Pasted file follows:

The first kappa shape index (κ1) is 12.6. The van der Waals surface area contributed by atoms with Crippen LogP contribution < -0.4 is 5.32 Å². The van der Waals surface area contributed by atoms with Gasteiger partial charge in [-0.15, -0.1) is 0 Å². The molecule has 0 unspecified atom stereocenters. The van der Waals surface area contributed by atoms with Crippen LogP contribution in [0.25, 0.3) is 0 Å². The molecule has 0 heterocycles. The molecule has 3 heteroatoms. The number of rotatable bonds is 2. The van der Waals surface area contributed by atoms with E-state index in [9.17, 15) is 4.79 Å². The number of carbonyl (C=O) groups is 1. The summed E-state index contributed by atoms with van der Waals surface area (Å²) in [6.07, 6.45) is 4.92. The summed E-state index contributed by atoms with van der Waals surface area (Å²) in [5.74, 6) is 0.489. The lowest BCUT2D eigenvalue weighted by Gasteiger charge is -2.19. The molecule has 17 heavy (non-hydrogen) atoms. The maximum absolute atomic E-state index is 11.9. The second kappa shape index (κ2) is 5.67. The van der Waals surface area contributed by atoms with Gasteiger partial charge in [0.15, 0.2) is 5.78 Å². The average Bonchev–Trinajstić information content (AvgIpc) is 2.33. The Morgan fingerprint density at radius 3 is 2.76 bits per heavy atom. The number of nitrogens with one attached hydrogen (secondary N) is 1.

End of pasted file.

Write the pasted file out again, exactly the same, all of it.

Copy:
The first kappa shape index (κ1) is 12.6. The van der Waals surface area contributed by atoms with Crippen LogP contribution < -0.4 is 5.32 Å². The van der Waals surface area contributed by atoms with Gasteiger partial charge in [-0.15, -0.1) is 0 Å². The molecule has 0 unspecified atom stereocenters. The van der Waals surface area contributed by atoms with Crippen LogP contribution in [0.25, 0.3) is 0 Å². The molecule has 0 heterocycles. The molecule has 3 heteroatoms. The number of rotatable bonds is 2. The van der Waals surface area contributed by atoms with E-state index in [9.17, 15) is 4.79 Å². The number of carbonyl (C=O) groups is 1. The summed E-state index contributed by atoms with van der Waals surface area (Å²) in [6.07, 6.45) is 4.92. The summed E-state index contributed by atoms with van der Waals surface area (Å²) in [5.74, 6) is 0.489. The lowest BCUT2D eigenvalue weighted by Gasteiger charge is -2.19. The molecule has 17 heavy (non-hydrogen) atoms. The maximum absolute atomic E-state index is 11.9. The second kappa shape index (κ2) is 5.67. The van der Waals surface area contributed by atoms with Gasteiger partial charge in [0.15, 0.2) is 5.78 Å². The average Bonchev–Trinajstić information content (AvgIpc) is 2.33. The Morgan fingerprint density at radius 3 is 2.76 bits per heavy atom. The number of nitrogens with one attached hydrogen (secondary N) is 1.